My dad, an old farmer in a very conventional Ontario town, must have applied herbicide to the lawn because now that he’s gone, the lawn has gone to a heavenly variety of plants. Here’s a pictorial of what happens to a lawn with some disturbance, no herbicide, and left to grow.
Tiny wild forget-me-nots. Notice the lichen on the walk!
Unknown name, a less prickly thistle that is quite pretty
Ragweed, the kind that sets off people’s allergies. Pull them up! Luckily the rabbits eat them.
White and pinkish clover
Oxalis on the left, something I don’t know in the middle, and forget-me-nots
A nicely filled-in patch where the rabbit hutch used to be
Lambs quarters, which are edible, by the fence. Lots of oxalis, edible with a lemony tang for salads
Creeping Charlie is the dark purple flower in the corner; the white flower would be open on a sunnier day
The white flower is just as unknown as the leafier one from above; you can see a thistle on the right
Where the ground is bare: cultivated pepper plants
Cultivated rhubarb, this patch about 4 years old. I have gathered seeds from a mature plant that I will hopefully harvest from in the next three years.
While this is not my lawn, I would continue to allow it to grow and diversify. I’d pull the ragweed and thistles and whatever weeds surrounded the pepper plants (we weed vegetable gardens so that the vegetables can get the resources and thrive. I’d also mow only the paths that foot traffic might take, to strengthen the things that like to grow low.
But of course, I also might consider having a bunny-renting service. Dad really did say that when they were living there, he only had to mow a couple of times that season.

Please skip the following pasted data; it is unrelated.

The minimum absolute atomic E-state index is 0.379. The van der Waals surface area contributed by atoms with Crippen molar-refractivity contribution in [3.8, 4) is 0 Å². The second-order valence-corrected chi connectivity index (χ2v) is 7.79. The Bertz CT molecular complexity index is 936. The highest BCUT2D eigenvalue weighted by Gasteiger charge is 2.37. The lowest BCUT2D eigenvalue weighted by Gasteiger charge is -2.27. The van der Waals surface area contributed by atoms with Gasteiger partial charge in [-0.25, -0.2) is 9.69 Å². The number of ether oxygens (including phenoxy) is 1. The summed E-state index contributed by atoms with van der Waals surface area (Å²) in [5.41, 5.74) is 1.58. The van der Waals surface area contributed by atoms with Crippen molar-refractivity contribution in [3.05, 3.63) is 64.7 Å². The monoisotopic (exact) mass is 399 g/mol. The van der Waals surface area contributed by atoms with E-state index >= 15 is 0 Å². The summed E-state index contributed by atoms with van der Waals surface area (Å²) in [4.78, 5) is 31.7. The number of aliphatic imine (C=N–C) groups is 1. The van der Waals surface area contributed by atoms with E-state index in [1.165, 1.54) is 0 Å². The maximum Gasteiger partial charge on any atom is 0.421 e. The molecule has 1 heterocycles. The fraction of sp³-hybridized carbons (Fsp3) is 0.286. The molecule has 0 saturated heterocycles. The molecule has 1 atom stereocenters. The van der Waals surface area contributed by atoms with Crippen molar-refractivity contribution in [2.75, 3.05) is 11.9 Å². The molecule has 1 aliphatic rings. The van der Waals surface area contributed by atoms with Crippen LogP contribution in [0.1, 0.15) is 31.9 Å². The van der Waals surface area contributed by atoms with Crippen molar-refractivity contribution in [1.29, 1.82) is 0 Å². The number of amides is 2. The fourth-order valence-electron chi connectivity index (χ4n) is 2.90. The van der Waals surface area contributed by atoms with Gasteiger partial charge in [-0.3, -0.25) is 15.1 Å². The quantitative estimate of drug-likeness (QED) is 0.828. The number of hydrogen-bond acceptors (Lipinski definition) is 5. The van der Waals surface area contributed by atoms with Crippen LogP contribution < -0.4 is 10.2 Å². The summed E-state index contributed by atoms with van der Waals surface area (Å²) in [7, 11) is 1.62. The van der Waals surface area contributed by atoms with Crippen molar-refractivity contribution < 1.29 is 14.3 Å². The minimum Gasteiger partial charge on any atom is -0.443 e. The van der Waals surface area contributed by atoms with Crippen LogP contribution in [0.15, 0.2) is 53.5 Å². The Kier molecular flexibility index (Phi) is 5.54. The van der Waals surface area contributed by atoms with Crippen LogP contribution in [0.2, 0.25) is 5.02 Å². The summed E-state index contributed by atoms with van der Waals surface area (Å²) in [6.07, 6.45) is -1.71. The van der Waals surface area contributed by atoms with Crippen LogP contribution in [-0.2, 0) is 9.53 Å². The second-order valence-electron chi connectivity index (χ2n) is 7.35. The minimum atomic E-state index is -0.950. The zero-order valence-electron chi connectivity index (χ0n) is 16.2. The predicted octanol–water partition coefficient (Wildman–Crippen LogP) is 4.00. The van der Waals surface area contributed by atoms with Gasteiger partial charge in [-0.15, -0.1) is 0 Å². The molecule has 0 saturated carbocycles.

This is a long-running “lifestyle” blog about the pleasures of living like a farm kid in an urban context. You’ll find a wide range of topics that pertain to food, crafts, energy efficiency, and DIY. There’s a big focus on ecology and wildlife because this has brought me a lot joy – but this is also the greatest potential we have of restoring some balance to nature where we live.
Given that, I’ve turned my attention to providing more content for people to switch traditional lawns over to native landscaping and green driveways and things that will support climate readiness, drought and flood-prevention, and increased habitat for biodiversity. Comments and questions are welcome!
If you’re in the Montreal region, you can also use my “Rewilding” service to landscape your property using native plants, convert to a green driveway, and prevent your windows from killing birds.
My mission is to engage you to appreciate ecological resilience and encourage you to take steps to live closer to the land. I want people to increase the beauty, biodiversity, and climate-change readiness our towns, cities, and regions. That begins with homeowners, small business owners – people who own property. Change the way we typically do things, and we change the world.